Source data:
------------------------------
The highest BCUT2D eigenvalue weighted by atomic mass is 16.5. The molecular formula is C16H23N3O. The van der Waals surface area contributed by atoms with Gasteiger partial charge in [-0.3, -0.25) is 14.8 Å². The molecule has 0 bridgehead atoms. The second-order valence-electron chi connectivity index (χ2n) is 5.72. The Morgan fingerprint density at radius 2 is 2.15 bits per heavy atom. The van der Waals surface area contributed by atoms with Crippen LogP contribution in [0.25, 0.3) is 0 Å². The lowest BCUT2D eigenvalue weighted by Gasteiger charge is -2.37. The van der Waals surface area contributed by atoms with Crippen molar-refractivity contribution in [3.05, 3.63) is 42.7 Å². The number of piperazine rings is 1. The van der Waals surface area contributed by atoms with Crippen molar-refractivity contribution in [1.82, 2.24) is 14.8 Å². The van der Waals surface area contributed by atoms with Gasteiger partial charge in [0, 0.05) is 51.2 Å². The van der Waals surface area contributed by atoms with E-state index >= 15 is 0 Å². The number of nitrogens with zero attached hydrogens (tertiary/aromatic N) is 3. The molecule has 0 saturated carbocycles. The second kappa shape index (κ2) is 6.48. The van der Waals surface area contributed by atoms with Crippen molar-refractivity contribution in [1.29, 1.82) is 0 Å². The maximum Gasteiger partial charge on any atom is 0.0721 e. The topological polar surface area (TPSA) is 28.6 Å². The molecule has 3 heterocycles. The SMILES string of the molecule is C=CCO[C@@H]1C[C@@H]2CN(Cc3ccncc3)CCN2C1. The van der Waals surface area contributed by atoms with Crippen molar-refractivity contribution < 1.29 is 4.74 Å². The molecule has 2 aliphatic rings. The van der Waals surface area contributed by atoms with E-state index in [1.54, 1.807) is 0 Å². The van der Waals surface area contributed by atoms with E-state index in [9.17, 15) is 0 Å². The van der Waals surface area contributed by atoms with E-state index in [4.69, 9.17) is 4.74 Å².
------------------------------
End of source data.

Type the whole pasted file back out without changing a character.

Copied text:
The highest BCUT2D eigenvalue weighted by atomic mass is 16.5. The molecular formula is C16H23N3O. The van der Waals surface area contributed by atoms with Gasteiger partial charge in [-0.3, -0.25) is 14.8 Å². The molecule has 0 bridgehead atoms. The second-order valence-electron chi connectivity index (χ2n) is 5.72. The Morgan fingerprint density at radius 2 is 2.15 bits per heavy atom. The van der Waals surface area contributed by atoms with Crippen LogP contribution in [0.25, 0.3) is 0 Å². The lowest BCUT2D eigenvalue weighted by Gasteiger charge is -2.37. The van der Waals surface area contributed by atoms with Crippen molar-refractivity contribution in [3.05, 3.63) is 42.7 Å². The number of piperazine rings is 1. The van der Waals surface area contributed by atoms with Crippen molar-refractivity contribution in [1.82, 2.24) is 14.8 Å². The van der Waals surface area contributed by atoms with Gasteiger partial charge in [0, 0.05) is 51.2 Å². The van der Waals surface area contributed by atoms with E-state index >= 15 is 0 Å². The number of nitrogens with zero attached hydrogens (tertiary/aromatic N) is 3. The molecule has 0 saturated carbocycles. The second kappa shape index (κ2) is 6.48. The van der Waals surface area contributed by atoms with Crippen molar-refractivity contribution in [1.29, 1.82) is 0 Å². The maximum Gasteiger partial charge on any atom is 0.0721 e. The topological polar surface area (TPSA) is 28.6 Å². The molecule has 3 heterocycles. The SMILES string of the molecule is C=CCO[C@@H]1C[C@@H]2CN(Cc3ccncc3)CCN2C1. The van der Waals surface area contributed by atoms with Crippen molar-refractivity contribution < 1.29 is 4.74 Å². The molecule has 2 aliphatic rings. The van der Waals surface area contributed by atoms with E-state index in [1.54, 1.807) is 0 Å². The van der Waals surface area contributed by atoms with E-state index in [9.17, 15) is 0 Å². The van der Waals surface area contributed by atoms with E-state index in [4.69, 9.17) is 4.74 Å².